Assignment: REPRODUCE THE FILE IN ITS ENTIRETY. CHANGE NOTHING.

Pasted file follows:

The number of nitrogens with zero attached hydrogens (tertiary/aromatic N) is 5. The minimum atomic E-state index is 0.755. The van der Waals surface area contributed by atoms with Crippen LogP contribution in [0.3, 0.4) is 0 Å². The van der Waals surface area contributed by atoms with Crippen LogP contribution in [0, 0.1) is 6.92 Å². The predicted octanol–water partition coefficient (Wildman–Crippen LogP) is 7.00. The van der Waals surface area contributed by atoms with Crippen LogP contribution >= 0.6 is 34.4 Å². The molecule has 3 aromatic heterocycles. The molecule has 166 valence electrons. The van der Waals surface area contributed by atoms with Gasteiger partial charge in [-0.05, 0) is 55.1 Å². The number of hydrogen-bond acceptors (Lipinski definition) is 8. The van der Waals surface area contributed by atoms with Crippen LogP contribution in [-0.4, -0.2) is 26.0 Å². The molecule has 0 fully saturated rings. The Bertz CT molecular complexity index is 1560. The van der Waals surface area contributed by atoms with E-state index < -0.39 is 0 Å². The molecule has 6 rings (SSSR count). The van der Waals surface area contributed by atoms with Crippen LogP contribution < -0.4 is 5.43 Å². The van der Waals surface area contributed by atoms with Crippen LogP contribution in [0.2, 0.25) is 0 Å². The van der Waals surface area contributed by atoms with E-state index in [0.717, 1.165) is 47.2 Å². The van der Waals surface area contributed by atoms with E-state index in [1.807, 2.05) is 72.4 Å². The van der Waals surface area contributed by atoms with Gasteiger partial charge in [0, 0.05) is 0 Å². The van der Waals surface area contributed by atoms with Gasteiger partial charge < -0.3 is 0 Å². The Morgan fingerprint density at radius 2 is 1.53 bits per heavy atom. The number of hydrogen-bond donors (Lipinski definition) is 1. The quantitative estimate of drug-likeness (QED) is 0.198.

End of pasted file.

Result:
The number of nitrogens with zero attached hydrogens (tertiary/aromatic N) is 5. The minimum atomic E-state index is 0.755. The van der Waals surface area contributed by atoms with Crippen LogP contribution in [0.3, 0.4) is 0 Å². The van der Waals surface area contributed by atoms with Crippen LogP contribution in [0, 0.1) is 6.92 Å². The predicted octanol–water partition coefficient (Wildman–Crippen LogP) is 7.00. The van der Waals surface area contributed by atoms with Crippen LogP contribution >= 0.6 is 34.4 Å². The molecule has 3 aromatic heterocycles. The molecule has 166 valence electrons. The van der Waals surface area contributed by atoms with Gasteiger partial charge in [-0.05, 0) is 55.1 Å². The number of hydrogen-bond acceptors (Lipinski definition) is 8. The van der Waals surface area contributed by atoms with Crippen LogP contribution in [-0.4, -0.2) is 26.0 Å². The molecule has 0 fully saturated rings. The Bertz CT molecular complexity index is 1560. The van der Waals surface area contributed by atoms with E-state index < -0.39 is 0 Å². The molecule has 6 rings (SSSR count). The van der Waals surface area contributed by atoms with Crippen LogP contribution < -0.4 is 5.43 Å². The van der Waals surface area contributed by atoms with Crippen LogP contribution in [0.2, 0.25) is 0 Å². The van der Waals surface area contributed by atoms with E-state index in [0.717, 1.165) is 47.2 Å². The van der Waals surface area contributed by atoms with E-state index in [1.807, 2.05) is 72.4 Å². The van der Waals surface area contributed by atoms with Gasteiger partial charge in [0, 0.05) is 0 Å². The van der Waals surface area contributed by atoms with Gasteiger partial charge < -0.3 is 0 Å². The Morgan fingerprint density at radius 2 is 1.53 bits per heavy atom. The number of hydrogen-bond donors (Lipinski definition) is 1. The quantitative estimate of drug-likeness (QED) is 0.198.